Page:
Plumier provides few personal anecdotes but, on rare occasions, he abandons his cool and objective descriptions to recount something personally experienced. After a long description of Colocasia montante (which he calls Colocasia because the leaves are almost of the same consistence as Colocasia d'Egypte, described by Gaspar Bauhin) he tells how, after tasting the plants, his mouth became so inflamed that he was not able to speak for two hours and could taste nothing for two weeks (Plumier, 1693). This experience explained to him the vernacular name of the plant, liane brulante. Because of his habit of tasting plants, Plumier has been called an experimentalist (Whitmore, 1967).


The Latin names given by Plumier often give detailed descriptions of the plants. In some cases, however, he named plants after distinguished European men. The naming of plants after people was an ancient Greek practice he revived. He named a plant he found in South America Pittonia after Joseph Pitton de Tournefort (although Linne later changed its name to Tournefortia). The Begonia received its name after one of Plumier's benefactors, Michel Begon, the former governor of St. Domingue, who decided that a botanical survey of the Antilles was necessary. In addition, he named plants Sloanea after Hans Sloane, Suriana after his dead colleague Surian, Lobelia after the curator of the botanical garden at Oxford, and Magnolia after Pierre Magnol (1637-1715), director of the botanical garden at Marseille. Bromelia was named after the Swedish physician Olaf Bromelius (1639-1705) while Ximenia was named in honour of the Spanish monk Ximenes. The name Bauhinia was chosen as a tribute to Gaspard Bauhin. This paying of homage to his teachers, colleagues, and benefactors places Plumier in a tradition and a network of botanists who had provided him with inspiration and furthered his career.

Naming plants after people was a culturally specific and highly unusual practice. Schiebinger (2004) argues, in the context of discussing Carl von Linne's habit of naming plants after people, that this practice contributed to the consolidation of Western hegemony in the colonies and brought a history of celebrating European men into botanical nomenclature. Many of the men whose names were given to Caribbean and South American plants had never been to the New World and probably never laid eyes on the plants that were named after them. The names were not given, as sometimes happens, to the person who 'discovered the plant' but simply to celebrate certain men who were part of the botanical network to which Plumier belonged. With the names, knowledge about the plants travelled to Europe. This knowledge, mediated through the works of natural history, was different from the knowledge born out of an immediate contact with a plant. Substituting a name based on medicinal use or habitat with the name of a person changes the ways in which plants are perceived and, ultimately, the way they are known. Instead of focusing on their practical usefulness or visible physical characteristics, the plants became part of a botanical tradition and were viewed as part of a taxonomical system. For instance, the Ximenia Americana (named after two men, Ximenes and Amerigo Vespucci) creates a different kind of mental association than its indigenous Taino name, macaby (spiny fish), which refers to its appearance (Austin, 2004).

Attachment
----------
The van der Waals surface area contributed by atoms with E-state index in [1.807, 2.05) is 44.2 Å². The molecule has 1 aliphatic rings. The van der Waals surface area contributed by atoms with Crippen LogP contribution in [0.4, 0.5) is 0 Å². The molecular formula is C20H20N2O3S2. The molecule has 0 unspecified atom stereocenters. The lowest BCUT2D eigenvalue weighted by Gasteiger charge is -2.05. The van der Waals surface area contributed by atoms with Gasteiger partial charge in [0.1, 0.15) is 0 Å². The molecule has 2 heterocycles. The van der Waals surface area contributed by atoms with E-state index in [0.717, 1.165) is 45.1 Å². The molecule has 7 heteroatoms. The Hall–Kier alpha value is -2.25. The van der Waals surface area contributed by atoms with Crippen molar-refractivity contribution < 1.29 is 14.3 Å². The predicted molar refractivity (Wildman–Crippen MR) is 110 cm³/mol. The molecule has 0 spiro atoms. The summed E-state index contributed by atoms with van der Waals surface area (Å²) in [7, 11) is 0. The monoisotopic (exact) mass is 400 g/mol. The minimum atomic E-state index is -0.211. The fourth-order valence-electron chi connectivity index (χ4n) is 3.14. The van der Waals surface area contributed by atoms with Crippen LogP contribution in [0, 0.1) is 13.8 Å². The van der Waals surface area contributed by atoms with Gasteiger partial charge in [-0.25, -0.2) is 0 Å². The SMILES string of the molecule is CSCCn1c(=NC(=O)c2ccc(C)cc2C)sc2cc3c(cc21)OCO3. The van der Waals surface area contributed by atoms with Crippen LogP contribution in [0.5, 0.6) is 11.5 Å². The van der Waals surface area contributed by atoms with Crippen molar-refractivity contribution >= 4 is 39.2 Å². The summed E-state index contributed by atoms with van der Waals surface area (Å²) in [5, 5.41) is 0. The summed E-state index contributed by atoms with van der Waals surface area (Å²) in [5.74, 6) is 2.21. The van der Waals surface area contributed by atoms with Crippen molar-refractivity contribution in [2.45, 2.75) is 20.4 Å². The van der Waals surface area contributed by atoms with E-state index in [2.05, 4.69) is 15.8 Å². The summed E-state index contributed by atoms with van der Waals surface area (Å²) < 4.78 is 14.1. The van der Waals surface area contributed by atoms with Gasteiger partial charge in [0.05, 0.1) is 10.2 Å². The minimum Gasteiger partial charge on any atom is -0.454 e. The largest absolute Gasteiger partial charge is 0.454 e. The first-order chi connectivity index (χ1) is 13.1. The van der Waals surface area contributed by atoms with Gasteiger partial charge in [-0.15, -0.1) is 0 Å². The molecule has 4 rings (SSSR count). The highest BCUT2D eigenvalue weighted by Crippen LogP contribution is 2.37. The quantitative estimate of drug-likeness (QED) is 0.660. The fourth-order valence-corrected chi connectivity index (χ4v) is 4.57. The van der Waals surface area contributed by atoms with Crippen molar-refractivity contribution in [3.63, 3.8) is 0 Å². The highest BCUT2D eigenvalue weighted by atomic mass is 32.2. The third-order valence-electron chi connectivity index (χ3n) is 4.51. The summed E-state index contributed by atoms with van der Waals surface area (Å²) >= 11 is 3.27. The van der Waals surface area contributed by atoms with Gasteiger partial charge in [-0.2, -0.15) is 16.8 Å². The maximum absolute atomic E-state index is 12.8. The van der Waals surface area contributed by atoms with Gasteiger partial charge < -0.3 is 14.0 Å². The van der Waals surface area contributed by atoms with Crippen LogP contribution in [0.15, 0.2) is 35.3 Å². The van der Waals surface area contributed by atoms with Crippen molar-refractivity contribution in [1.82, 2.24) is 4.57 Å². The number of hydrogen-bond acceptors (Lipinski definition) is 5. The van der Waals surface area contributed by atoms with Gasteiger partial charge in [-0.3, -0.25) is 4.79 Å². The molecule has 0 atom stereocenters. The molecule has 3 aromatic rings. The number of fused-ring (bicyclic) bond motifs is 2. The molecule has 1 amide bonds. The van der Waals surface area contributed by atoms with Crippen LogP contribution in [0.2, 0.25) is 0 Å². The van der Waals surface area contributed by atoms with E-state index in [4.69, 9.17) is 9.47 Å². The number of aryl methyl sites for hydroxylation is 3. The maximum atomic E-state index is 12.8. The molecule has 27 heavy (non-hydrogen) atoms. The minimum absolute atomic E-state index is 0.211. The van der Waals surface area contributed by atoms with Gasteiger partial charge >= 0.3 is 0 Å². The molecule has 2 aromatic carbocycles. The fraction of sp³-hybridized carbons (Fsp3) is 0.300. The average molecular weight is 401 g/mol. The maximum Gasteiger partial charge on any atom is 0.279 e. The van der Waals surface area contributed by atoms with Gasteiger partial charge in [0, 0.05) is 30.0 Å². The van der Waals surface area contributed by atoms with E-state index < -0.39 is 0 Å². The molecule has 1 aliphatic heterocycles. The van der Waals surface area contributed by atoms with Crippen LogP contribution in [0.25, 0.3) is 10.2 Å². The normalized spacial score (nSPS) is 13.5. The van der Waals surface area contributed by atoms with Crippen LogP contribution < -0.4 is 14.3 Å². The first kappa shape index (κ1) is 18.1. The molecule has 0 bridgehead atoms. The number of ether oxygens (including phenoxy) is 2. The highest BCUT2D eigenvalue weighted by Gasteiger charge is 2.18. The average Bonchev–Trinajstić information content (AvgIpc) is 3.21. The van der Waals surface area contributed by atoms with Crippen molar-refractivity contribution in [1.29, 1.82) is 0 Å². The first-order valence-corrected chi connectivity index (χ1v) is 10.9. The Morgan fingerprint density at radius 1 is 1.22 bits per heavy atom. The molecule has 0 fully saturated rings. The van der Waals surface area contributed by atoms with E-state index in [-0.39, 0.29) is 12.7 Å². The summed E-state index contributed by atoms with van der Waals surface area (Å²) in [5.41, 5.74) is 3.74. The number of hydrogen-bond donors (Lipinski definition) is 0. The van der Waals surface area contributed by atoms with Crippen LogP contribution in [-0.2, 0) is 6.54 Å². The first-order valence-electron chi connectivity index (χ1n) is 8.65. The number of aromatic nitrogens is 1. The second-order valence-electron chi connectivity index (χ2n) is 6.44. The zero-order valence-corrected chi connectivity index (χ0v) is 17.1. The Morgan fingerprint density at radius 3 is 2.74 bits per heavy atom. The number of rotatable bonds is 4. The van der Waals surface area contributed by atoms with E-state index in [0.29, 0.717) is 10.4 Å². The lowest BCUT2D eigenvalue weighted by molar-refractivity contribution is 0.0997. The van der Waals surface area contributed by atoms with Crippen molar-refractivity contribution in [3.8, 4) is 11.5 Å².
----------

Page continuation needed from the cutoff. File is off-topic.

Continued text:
Plumier's practice of naming the plants of the Antilles can be viewed as an episode in and element of the larger process of colonization. Plants were 'discovered' and renamed just as islands were conquered, named, described, and rearranged into a productive landscape after the European model. Plumier's work also highlights the changes in the theory of natural history that led to more precise descriptions of plants. These changes directly influenced the ways in which nature was perceived and known. An anthropocentric view, where non-human nature was valued according to its usefulness to humans, was replaced by a more objective and scientific view. Names such as Fuchsia and Bauhinia created mental associations with the European science of botany where the plants now belonged. As decenniums have passed, the dissociation between name and plant has further increased and the names have become even less transparent. Begonias, lobelias, and fuchsias are no more remembered for the people whose names were given to them.

The transfer of these plants from Caribbean wildlife into European gardens is a part of the Columbian exchange (Crosby, 1972), a process that contributed to the diversification of European nature and new systems of ordering the flora and fauna of the Atlantic world, together with the more pragmatic economic interests. In his capacity as royal botanist it was one of Plumier's tasks to collect plants to the Jardin du Roi where exotic plants were acclimatized and nurtured, to be transported to places where they could be grown cheaply and effectively. Plumier's death is one last example of his professional activity in the Atlantic world. He died on an expedition to Peru where he was ordered to look for quinine by commission of the king. As Plumier was acting in the service of colonialism, he became its victim.

doi: 10.3176/eco.2012.1.05


This article was written with support from the Academy of Finland.


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Laura Hollsten

Faculty of Arts, Abo Akademi University, 20500 Abo, Finland;

Received 10 December 2010, revised 7 March 2011, accepted 27 June 2011
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Publication:Estonian Journal of Ecology
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Date:Mar 1, 2012